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dc.contributor.authorHofman, MS
dc.contributor.authorHicks, RJ
dc.date.accessioned2020-12-21T01:56:13Z
dc.date.available2020-12-21T01:56:13Z
dc.date.issued2016-10-18
dc.identifierpii: 10.1186/s40644-016-0091-3
dc.identifier.citationHofman, M. S. & Hicks, R. J. (2016). How We Read Oncologic FDG PET/CT. CANCER IMAGING, 16 (1), https://doi.org/10.1186/s40644-016-0091-3.
dc.identifier.issn1470-7330
dc.identifier.urihttp://hdl.handle.net/11343/256720
dc.description.abstract18F-fluorodeoxyglucose (FDG) PET/CT is a pivotal imaging modality for cancer imaging, assisting diagnosis, staging of patients with newly diagnosed malignancy, restaging following therapy and surveillance. Interpretation requires integration of the metabolic and anatomic findings provided by the PET and CT components which transcend the knowledge base isolated in the worlds of nuclear medicine and radiology, respectively. In the manuscript we detail our approach to reviewing and reporting a PET/CT study using the most commonly used radiotracer, FDG. This encompasses how we display, threshold intensity of images and sequence our review, which are essential for accurate interpretation. For interpretation, it is important to be aware of benign variants that demonstrate high glycolytic activity, and pathologic lesions which may not be FDG-avid, and understand the physiologic and biochemical basis of these findings. Whilst FDG PET/CT performs well in the conventional imaging paradigm of identifying, counting and measuring tumour extent, a key paradigm change is its ability to non-invasively measure glycolytic metabolism. Integrating this "metabolic signature" into interpretation enables improved accuracy and characterisation of disease providing important prognostic information that may confer a high management impact and enable better personalised patient care.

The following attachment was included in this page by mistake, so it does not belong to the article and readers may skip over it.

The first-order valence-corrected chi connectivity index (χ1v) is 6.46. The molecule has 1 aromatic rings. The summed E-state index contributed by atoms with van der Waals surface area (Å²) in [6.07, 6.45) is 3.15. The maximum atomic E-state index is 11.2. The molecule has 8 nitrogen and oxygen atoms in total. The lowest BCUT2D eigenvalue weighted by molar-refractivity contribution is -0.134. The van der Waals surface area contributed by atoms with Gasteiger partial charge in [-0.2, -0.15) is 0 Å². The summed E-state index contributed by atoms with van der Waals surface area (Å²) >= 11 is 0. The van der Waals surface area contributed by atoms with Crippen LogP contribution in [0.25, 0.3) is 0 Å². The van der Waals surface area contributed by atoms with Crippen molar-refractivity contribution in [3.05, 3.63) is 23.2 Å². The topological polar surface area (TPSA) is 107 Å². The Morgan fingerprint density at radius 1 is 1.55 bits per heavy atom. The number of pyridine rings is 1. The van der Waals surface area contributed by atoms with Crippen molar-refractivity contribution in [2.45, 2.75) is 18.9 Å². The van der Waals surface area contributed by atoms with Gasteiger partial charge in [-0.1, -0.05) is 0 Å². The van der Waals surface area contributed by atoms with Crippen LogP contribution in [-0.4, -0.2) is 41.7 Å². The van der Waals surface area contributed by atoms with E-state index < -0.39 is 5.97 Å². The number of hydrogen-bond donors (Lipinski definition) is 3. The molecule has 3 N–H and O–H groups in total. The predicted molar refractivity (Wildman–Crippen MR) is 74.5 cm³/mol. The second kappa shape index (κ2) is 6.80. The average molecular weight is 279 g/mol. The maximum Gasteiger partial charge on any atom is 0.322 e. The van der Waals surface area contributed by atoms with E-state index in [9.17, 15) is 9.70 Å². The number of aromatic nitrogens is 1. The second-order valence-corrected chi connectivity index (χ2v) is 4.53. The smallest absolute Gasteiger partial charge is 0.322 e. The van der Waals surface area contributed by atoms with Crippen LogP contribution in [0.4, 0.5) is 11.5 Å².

dc.languageEnglish
dc.publisherE-MED
dc.rights.urihttps://creativecommons.org/licenses/by/4.0
dc.titleHow We Read Oncologic FDG PET/CT
dc.typeJournal Article
dc.identifier.doi10.1186/s40644-016-0091-3
melbourne.affiliation.departmentSir Peter MacCallum Department of Oncology
melbourne.affiliation.departmentMedicine (St Vincent's)
melbourne.affiliation.facultyMedicine, Dentistry & Health Sciences
melbourne.source.titleCancer Imaging
melbourne.source.volume16
melbourne.source.issue1
dc.rights.licenseCC BY
melbourne.elementsid1107020
melbourne.contributor.authorHofman, Michael
melbourne.contributor.authorHicks, Rodney
dc.identifier.eissn1740-5025
melbourne.accessrightsOpen Access


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